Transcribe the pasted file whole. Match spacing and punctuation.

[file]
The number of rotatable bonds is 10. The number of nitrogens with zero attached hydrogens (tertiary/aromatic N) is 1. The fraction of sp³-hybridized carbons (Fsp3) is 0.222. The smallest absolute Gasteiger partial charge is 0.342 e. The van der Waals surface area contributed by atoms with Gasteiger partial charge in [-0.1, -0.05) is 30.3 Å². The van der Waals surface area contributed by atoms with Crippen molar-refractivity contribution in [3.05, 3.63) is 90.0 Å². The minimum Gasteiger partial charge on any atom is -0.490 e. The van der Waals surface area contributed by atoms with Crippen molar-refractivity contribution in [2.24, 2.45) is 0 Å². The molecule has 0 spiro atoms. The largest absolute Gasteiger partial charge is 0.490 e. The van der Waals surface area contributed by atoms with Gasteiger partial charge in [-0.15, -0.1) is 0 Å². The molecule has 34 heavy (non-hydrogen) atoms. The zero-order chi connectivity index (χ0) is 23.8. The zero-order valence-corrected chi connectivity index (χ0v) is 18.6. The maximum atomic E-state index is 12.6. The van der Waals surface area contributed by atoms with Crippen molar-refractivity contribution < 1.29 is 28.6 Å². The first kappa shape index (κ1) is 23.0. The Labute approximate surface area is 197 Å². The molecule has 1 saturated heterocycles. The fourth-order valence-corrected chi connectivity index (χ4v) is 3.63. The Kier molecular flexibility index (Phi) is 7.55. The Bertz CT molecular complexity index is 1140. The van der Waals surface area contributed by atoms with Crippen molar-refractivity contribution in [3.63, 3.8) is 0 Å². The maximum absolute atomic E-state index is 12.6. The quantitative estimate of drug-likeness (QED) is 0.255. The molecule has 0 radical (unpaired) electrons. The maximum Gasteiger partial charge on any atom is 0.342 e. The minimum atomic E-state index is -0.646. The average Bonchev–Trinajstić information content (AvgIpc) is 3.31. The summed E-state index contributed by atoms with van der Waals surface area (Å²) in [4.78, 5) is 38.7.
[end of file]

The number of rotatable bonds is 10. The number of nitrogens with zero attached hydrogens (tertiary/aromatic N) is 1. The fraction of sp³-hybridized carbons (Fsp3) is 0.222. The smallest absolute Gasteiger partial charge is 0.342 e. The van der Waals surface area contributed by atoms with Gasteiger partial charge in [-0.1, -0.05) is 30.3 Å². The van der Waals surface area contributed by atoms with Crippen molar-refractivity contribution in [3.05, 3.63) is 90.0 Å². The minimum Gasteiger partial charge on any atom is -0.490 e. The van der Waals surface area contributed by atoms with Crippen molar-refractivity contribution in [2.24, 2.45) is 0 Å². The molecule has 0 spiro atoms. The largest absolute Gasteiger partial charge is 0.490 e. The van der Waals surface area contributed by atoms with Gasteiger partial charge in [-0.15, -0.1) is 0 Å². The molecule has 34 heavy (non-hydrogen) atoms. The zero-order chi connectivity index (χ0) is 23.8. The zero-order valence-corrected chi connectivity index (χ0v) is 18.6. The maximum atomic E-state index is 12.6. The van der Waals surface area contributed by atoms with Crippen molar-refractivity contribution < 1.29 is 28.6 Å². The first kappa shape index (κ1) is 23.0. The Labute approximate surface area is 197 Å². The molecule has 1 saturated heterocycles. The fourth-order valence-corrected chi connectivity index (χ4v) is 3.63. The Kier molecular flexibility index (Phi) is 7.55. The Bertz CT molecular complexity index is 1140. The van der Waals surface area contributed by atoms with Crippen molar-refractivity contribution in [3.63, 3.8) is 0 Å². The maximum absolute atomic E-state index is 12.6. The quantitative estimate of drug-likeness (QED) is 0.255. The molecule has 0 radical (unpaired) electrons. The maximum Gasteiger partial charge on any atom is 0.342 e. The minimum atomic E-state index is -0.646. The average Bonchev–Trinajstić information content (AvgIpc) is 3.31. The summed E-state index contributed by atoms with van der Waals surface area (Å²) in [4.78, 5) is 38.7.